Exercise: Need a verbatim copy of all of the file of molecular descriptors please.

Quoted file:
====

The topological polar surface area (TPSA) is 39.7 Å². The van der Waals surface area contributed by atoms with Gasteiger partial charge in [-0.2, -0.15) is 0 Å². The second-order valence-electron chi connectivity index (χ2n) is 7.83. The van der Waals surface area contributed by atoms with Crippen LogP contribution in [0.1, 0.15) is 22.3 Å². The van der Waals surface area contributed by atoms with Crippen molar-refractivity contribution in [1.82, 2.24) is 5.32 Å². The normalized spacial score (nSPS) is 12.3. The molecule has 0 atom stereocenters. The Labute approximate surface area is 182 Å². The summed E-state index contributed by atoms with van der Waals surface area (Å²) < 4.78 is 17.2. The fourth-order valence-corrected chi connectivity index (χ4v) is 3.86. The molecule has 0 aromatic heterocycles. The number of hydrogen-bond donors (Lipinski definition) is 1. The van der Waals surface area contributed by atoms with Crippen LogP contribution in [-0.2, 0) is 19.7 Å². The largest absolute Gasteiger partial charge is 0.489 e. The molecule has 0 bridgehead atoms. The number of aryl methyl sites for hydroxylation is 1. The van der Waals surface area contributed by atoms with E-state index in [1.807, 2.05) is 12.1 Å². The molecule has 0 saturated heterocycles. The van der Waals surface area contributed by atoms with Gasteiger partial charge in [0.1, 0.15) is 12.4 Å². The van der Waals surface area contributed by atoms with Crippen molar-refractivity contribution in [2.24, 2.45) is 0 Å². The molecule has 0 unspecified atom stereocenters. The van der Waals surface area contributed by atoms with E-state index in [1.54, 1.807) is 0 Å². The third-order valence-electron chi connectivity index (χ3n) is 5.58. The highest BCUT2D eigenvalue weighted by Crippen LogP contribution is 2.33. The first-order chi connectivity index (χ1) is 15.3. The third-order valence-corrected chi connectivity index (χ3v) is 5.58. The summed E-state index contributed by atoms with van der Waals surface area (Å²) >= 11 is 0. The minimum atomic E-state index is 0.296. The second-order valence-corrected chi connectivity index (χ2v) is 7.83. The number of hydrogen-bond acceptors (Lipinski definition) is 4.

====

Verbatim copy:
The topological polar surface area (TPSA) is 39.7 Å². The van der Waals surface area contributed by atoms with Gasteiger partial charge in [-0.2, -0.15) is 0 Å². The second-order valence-electron chi connectivity index (χ2n) is 7.83. The van der Waals surface area contributed by atoms with Crippen LogP contribution in [0.1, 0.15) is 22.3 Å². The van der Waals surface area contributed by atoms with Crippen molar-refractivity contribution in [1.82, 2.24) is 5.32 Å². The normalized spacial score (nSPS) is 12.3. The molecule has 0 atom stereocenters. The Labute approximate surface area is 182 Å². The summed E-state index contributed by atoms with van der Waals surface area (Å²) < 4.78 is 17.2. The fourth-order valence-corrected chi connectivity index (χ4v) is 3.86. The molecule has 0 aromatic heterocycles. The number of hydrogen-bond donors (Lipinski definition) is 1. The van der Waals surface area contributed by atoms with Crippen LogP contribution in [-0.2, 0) is 19.7 Å². The largest absolute Gasteiger partial charge is 0.489 e. The molecule has 0 bridgehead atoms. The number of aryl methyl sites for hydroxylation is 1. The van der Waals surface area contributed by atoms with E-state index in [1.807, 2.05) is 12.1 Å². The molecule has 0 saturated heterocycles. The van der Waals surface area contributed by atoms with Gasteiger partial charge in [0.1, 0.15) is 12.4 Å². The van der Waals surface area contributed by atoms with Crippen molar-refractivity contribution in [2.24, 2.45) is 0 Å². The molecule has 0 unspecified atom stereocenters. The van der Waals surface area contributed by atoms with E-state index in [1.54, 1.807) is 0 Å². The third-order valence-electron chi connectivity index (χ3n) is 5.58. The highest BCUT2D eigenvalue weighted by Crippen LogP contribution is 2.33. The first-order chi connectivity index (χ1) is 15.3. The third-order valence-corrected chi connectivity index (χ3v) is 5.58. The summed E-state index contributed by atoms with van der Waals surface area (Å²) >= 11 is 0. The minimum atomic E-state index is 0.296. The second-order valence-corrected chi connectivity index (χ2v) is 7.83. The number of hydrogen-bond acceptors (Lipinski definition) is 4.